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Rising oil prices leads to rethink at OPEC
June 2, 2018, 3:59 pm
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Oil prices that briefly flirted above $80 per barrel last week have led to calls by Russia and other leading OPEC members to reexamine the current high prices and lower it to levels that will ensure long-term sustainability of their resources.

Recent comments by Saudi Arabia’s oil minister Khaled AlFalih that OPEC and key non-OPEC members will “likely” increase production in the second half of 2018 to “ease market and consumer anxiety” over high prices, triggered a market sell-off last week that saw Brent decline by almost three percent on Friday, breaking a run of six consecutive weekly gains. Prices were also under pressure earlier in the week after the US-based Energy Information Administration (EIA) report showed a surprise increase in US crude inventories by 5.8 million barrels to reach 438 million barrels. Crude production in the US also increased 200,000 barrels per day (bpd) following a further increase in oil rig count.

Nevertheless, oil prices continue to remain14 percent higher than at the start of the year and nearly 50 percent up on a year ago. The remarks by the Saudi oil minister, which followed a meeting with his Russian counterpart, Alexander Novak, on 25 May, could probably be the first step in a concerted bid to pull the plug on the recent hike in oil prices. Fears that high prices could eventually undermine longer-term global demand was cited as one of the reasons for increasing production. Equally important was declining oil production in Venezuela and Nigeria, as well as worries about US sanctions on Iranian oil production.

OPEC’s oil production dropped in May by 70,000 barrels per day (bpd) to reach 32 million bpd, its lowest level since April 2017. The production drop came mainly from production declines in OPEC members, Nigeria and Venezuela. A survey by Reuters shows that in May, Nigerian oil production suffered setbacks through unplanned shutdowns in pipeline flows and delays in loading, which resulted in a drop of nearly 100,000 bpd from the 1.94 million bpd production in April. Meanwhile, production in Venezuela declined a further 50,000 bpd to reach 1.45 million bpd, this compares to its annual production target of 1.972 million bpd. In effect, Venezuela’s ‘involuntary’ cut in production was larger than the daily cuts pledged and achieved by Saudi Arabia, the world’s largest producer.

Compensating for this production fall, Saudi Arabia and Iraq, the second-largest oil producer in the OPEC cartel, raised their production slightly in May while keeping within their respective OPEC-mandated production volumes. Saudi Arabia stayed within its quota despite its production touching 10 million bpd because more crude oil was consumed domestically by power plants. Indicators now show that an additional one million bpd of production could be released in the second-half of 2018, probably following OPEC’s biannual ministerial meeting scheduled for 22 June.

In its Monthly Oil Market Report for May, OPEC also revised up its global oil demand by 25,000 bpd from its April assessment. The upward revision was the result of firm OECD data for the first quarter of 2018, as well as better-than-expected data from Asia and from Latin America. The cartel also marginally revised the forecast for non-OPEC oil supply by 10,000 bpd compared to last month’s report and now expects non-OPEC supply growth at 1.72 million bpd year-on-year in 2018. Another highlight in the May report was that total OECD commercial oil stocks — the cartel’s current metric for the production pact’s success — were just 9 million barrels above the latest five-year average.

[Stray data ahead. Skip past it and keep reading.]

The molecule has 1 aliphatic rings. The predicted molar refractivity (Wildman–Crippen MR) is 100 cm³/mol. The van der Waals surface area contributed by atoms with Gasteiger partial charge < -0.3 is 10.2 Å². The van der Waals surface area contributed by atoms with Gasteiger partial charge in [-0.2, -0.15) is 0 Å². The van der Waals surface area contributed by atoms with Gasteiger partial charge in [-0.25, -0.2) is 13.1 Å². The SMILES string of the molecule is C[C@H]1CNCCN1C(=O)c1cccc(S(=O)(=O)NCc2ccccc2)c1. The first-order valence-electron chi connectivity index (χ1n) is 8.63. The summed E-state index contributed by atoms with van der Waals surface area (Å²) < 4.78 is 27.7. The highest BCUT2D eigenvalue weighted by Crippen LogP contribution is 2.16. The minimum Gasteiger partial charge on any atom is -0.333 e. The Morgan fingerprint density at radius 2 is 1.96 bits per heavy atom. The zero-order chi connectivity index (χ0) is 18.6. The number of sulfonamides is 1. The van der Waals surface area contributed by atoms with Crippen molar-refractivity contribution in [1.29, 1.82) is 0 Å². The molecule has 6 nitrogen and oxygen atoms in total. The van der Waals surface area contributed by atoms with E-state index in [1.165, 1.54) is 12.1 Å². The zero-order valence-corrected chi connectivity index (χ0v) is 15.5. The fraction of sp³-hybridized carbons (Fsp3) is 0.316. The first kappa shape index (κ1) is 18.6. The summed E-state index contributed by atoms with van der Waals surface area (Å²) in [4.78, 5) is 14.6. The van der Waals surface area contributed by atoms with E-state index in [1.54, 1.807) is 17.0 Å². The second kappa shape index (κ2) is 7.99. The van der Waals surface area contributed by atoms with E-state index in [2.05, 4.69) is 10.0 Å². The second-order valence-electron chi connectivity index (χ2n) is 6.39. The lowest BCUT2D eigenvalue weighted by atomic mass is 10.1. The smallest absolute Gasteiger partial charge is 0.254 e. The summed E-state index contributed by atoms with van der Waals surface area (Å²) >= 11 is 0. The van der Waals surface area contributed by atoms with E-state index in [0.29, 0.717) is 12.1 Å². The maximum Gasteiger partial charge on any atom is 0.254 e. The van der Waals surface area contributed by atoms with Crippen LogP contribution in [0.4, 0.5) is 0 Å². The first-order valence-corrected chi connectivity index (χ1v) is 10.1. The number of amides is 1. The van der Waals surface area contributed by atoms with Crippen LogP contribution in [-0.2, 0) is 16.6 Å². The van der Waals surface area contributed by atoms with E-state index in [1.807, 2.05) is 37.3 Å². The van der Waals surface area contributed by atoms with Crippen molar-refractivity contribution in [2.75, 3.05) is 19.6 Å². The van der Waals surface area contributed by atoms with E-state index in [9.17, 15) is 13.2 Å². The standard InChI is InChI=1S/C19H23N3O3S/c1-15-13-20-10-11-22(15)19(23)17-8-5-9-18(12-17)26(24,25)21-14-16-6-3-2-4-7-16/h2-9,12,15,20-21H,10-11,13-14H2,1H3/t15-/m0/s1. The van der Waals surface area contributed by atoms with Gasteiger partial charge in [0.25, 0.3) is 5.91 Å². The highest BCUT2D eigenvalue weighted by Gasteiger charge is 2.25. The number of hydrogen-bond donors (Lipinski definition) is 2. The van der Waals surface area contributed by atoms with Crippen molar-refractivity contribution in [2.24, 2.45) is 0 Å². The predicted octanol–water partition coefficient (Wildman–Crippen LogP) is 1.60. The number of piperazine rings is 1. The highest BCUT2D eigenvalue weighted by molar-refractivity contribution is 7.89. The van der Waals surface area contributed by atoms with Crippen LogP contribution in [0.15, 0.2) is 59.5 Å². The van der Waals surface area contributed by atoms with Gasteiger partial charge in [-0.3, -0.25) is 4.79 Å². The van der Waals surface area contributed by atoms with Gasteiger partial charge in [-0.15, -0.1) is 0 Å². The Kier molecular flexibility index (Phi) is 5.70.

Meanwhile, the higher oil prices are boosting the credit profile of many oil companies and allowing them to negotiate refinancing their debt on more favorable terms. These loans, $138 billion of which is due to mature at the end of this year, and another $400 billion by the end of next year, were taken out in the exuberance of high oil prices that existed between 2012 and 2014.

According to the latest regional economic outlook published by the National Bank of Kuwait (NBK), the leading public lender in the country, the recent high oil prices have also helped credit default swap (CDS) rates — a financial measure of the debt risk of corporates or countries — to decline for most GCC sovereigns in the first-quarter of 2018. Except for Bahrain and Oman, the credit ratings and outlook for the other four GCC states have remained largely unchanged.

Continued large fiscal needs, prospects of higher rates and relatively easy market access have favored the front-loading of GCC borrowing in 2018. Both Saudi Arabia and Qatar issued bonds for $11 billion and $12 billion respectively in the second-quarter of this year. Both the bonds were swapped up by the market, reflecting a strong appetite for GCC sovereign debts. With competitive pricing for both issues, the Saudi order book topped at $50 billion, and Qatar’s reached $52 billion.

In its report, the NBK noted that Bahrain’s attempt, however, was not as successful, with investors turning down its conventional bond due to unfavorable pricing, while its subsequent sukuk was priced at a steep increase from the previous issue. In Kuwait, delays in passing a new debt law could also see the state turn to its own reserves to fund the estimated $10 billion deficit for 2018. 

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